Can hospital-based doctors change their working hours? Evidence from Australia

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Abstract

Background and Aims

To explore factors predicting hospital-based doctors’ desire to work less, and then their success in making that change.

Methods

Consecutive waves of an Australian longitudinal survey of doctors (Medicine in Australia – Balancing Employment and Life). There were 6285 and 6337 hospital-based completers in the two waves, consisting of specialists, hospital-based non-specialists and specialist registrars.

Results

Forty-eight per cent stated a preference to reduce hours. Predictive characteristics were being female and working more than 40 h/week (both P < 0.01). An inverted U-shape relationship was observed for age, with younger and older doctors less likely to state the preference. Factors associated with not wanting to reduce working hours were being in excellent health and being satisfied with work (both P < 0.01). Of those who wanted to reduce working hours, only 32% successfully managed to do so in the subsequent year (defined by a reduction of at least 5 h/week). Predictors of successfully reducing hours were being older, female and working more than 40 h/week (all P < 0.01).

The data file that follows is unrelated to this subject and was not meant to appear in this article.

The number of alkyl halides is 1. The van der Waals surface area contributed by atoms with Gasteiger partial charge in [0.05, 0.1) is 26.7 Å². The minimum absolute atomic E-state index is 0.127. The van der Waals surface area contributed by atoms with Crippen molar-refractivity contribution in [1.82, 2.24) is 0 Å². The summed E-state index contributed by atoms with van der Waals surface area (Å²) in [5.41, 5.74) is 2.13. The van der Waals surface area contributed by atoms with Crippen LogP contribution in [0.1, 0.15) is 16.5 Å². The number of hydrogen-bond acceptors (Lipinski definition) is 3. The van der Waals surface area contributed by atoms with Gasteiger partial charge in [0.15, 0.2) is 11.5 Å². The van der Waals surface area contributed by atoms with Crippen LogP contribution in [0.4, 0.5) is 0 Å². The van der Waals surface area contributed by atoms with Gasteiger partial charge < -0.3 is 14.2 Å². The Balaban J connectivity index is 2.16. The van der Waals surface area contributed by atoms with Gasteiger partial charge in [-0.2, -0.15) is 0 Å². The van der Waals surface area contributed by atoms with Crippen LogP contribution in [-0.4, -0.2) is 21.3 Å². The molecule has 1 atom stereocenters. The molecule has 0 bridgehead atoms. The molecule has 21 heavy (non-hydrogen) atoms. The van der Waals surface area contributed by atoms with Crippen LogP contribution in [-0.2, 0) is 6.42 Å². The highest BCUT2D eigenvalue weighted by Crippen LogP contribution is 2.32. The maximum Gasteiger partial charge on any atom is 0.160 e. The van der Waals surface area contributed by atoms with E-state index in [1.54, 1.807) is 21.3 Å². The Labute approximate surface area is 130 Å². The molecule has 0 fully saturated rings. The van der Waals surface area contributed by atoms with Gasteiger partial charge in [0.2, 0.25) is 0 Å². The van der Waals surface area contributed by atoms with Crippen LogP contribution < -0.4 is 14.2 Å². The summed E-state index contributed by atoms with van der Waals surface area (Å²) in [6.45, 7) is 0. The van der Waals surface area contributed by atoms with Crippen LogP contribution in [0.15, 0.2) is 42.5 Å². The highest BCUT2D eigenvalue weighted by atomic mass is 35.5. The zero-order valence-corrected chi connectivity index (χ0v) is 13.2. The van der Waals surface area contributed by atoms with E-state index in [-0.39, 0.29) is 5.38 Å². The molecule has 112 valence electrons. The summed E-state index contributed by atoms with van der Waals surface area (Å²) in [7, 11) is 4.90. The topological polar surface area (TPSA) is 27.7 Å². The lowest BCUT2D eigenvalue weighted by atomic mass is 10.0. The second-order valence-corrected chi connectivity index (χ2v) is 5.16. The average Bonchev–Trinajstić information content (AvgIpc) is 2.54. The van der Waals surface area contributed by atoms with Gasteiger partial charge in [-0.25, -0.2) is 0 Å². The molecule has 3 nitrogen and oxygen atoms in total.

Conclusion

Several factors predict the desire of hospital-based doctors to reduce hours and then their subsequent success in doing so. Designing policies that seek to reduce attrition may alleviate some of the ongoing pressures in the Australian hospital system.

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